Leading academics were called for written and oral evidence before the Russell enquiry, and in many cases the report accepts their account of events. For example, wearing their IPCC hats, the academics are cleared of excluding critical evidence, and yet bending the rules to include supporting studies. To reach this particular conclusion, for example, the report finds a criterion: a "consistence of view" with earlier work… by the academics in question.
None of the alarmist reviews have been been fair or comprehensive. A judge and jury would have been more appropriate.
Houghton and Maurice Strong's UNEP, IPCC and UNFCCC have been given licence to continue to misinform and demand amputation of a leg for a suspected broken fingernail, to coin a metaphor.
Houghton's CRU has been given licence to continue manipulating data to support the political and financial agenda of false alarmism.
The whitewash of the incompetent or deceptive Mann has a set an all-time low standard of what is acceptable as "scientific" research.
For what? The theory hinges on "back" radiation that defies the law of physics:
This detail of a UN/IPCC chart depicts an impossible process
In short: heat flows from hot to cold but there is no physics corresponding to a flow from cold to hot analogous to "backradiation". Heat can radiate from a hot to a cold body, but not from a cold to a hot. In other words:
#Backradiation corresponds to an unstable unobservable unphysical process.
(Articles here, here and here.)
And on amplification of miniscule warming benefit of CO2 that the weight of evidence from satellites and balloons determines a range between an insignificant positive (warming) and a significant negative (cooling) feedback by clouds and water vapour. (Dr. Spencer, Trends in middle- and upper-level tropospheric humidity from NCEP reanalysis data )
[...] the lapse rate is strongly affected by moisture, which, in turn, is strongly affected by sea temperature. What is more important is that the moisture tends to condense into clouds under certain atmospheric/aerosols conditions. The lapse rate ("moisture adiabate") tends to DECREASE with higher moisture content providing a negative feedback. Clouds also provide negative feedback by reducing insolation.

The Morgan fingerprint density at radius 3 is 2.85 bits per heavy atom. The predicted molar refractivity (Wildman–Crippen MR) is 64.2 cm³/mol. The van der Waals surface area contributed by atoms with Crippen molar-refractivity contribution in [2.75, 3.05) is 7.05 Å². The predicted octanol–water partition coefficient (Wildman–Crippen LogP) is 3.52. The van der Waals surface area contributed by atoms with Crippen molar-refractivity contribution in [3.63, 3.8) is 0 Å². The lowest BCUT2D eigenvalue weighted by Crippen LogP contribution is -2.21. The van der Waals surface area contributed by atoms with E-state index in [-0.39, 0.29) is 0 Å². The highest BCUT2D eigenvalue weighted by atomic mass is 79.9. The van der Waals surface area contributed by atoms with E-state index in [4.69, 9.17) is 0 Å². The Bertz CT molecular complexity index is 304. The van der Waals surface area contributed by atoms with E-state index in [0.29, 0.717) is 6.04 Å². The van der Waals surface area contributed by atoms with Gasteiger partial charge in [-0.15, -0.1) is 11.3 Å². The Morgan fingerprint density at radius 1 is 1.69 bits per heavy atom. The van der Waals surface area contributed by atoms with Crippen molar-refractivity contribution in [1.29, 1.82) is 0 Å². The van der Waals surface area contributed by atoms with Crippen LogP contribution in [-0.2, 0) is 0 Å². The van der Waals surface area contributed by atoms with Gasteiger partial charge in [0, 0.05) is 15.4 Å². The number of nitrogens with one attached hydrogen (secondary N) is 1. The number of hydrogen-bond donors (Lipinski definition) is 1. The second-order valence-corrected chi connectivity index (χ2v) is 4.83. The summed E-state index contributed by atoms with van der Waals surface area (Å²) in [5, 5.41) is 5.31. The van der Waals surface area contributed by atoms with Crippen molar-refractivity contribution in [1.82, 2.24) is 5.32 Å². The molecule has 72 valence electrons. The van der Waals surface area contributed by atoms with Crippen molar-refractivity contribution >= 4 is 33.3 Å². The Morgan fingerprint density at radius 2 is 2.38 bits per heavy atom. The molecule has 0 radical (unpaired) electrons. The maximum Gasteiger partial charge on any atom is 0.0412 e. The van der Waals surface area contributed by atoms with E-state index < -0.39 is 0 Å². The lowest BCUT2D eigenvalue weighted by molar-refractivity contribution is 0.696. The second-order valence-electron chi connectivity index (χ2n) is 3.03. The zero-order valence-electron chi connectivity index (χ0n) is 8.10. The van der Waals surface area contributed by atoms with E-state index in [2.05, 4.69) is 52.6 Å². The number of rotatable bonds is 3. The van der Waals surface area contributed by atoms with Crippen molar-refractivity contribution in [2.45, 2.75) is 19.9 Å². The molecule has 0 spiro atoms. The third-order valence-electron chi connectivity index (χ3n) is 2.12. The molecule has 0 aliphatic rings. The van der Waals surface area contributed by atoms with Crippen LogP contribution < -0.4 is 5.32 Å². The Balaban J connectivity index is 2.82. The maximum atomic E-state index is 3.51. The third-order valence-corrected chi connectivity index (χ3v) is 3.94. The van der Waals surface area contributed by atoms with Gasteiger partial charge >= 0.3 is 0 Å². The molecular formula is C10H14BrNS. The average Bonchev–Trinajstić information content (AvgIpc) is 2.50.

Needless to say that all of listed processes occur under strong non-isotropic turbulent conditions, and are way beyond the reach of any direct computer modeling. As result, either a hand-made parameterizations have to be used, or parameterizations of experimental data. Given the spatio-temporal complexity of atmospheric patterns, data from few weather balloons cannot be seriously considered as a good representation of average atmospheric structure. The reference to HITRAN/MODTRAN serves no purpose for this discussion since the code uses a pre-selected fixed MODEL of atmospheric profile. In MODTRAN, there are 84 different models for atmospheric profiles; each gives different result for amount of OLR and surface temperature. So, what would be your selection of models across the globe to include into a global greenhouse model? How objective or subjective it could be? As you see, the "fundamental physics" of absorption spectra or two-stream Schwarzschild equations are not all the sophistications you need to build a model of GH effect and calculate its amplitude. From here.
Dr. Lindzen: When you substitute the concentration of 560 ppm (parts per million), you obtain something like 1 Celsius degree increase relatively to the pre-industrial era. But even if you plug in the current concentration of 380 ppm, you obtain about 0.76 Celsius degrees of "global warming". Although we have only completed about 40% of the proverbial CO2 doubling, we have already achieved about 75% of the warming effect that is expected from such a doubling: the difference is a result of the exponentially suppressed influence of the growing carbon dioxide concentration.
Dr. Marohasey: Four Reasons Why Carbon Dioxide is Not Driving Global Warming.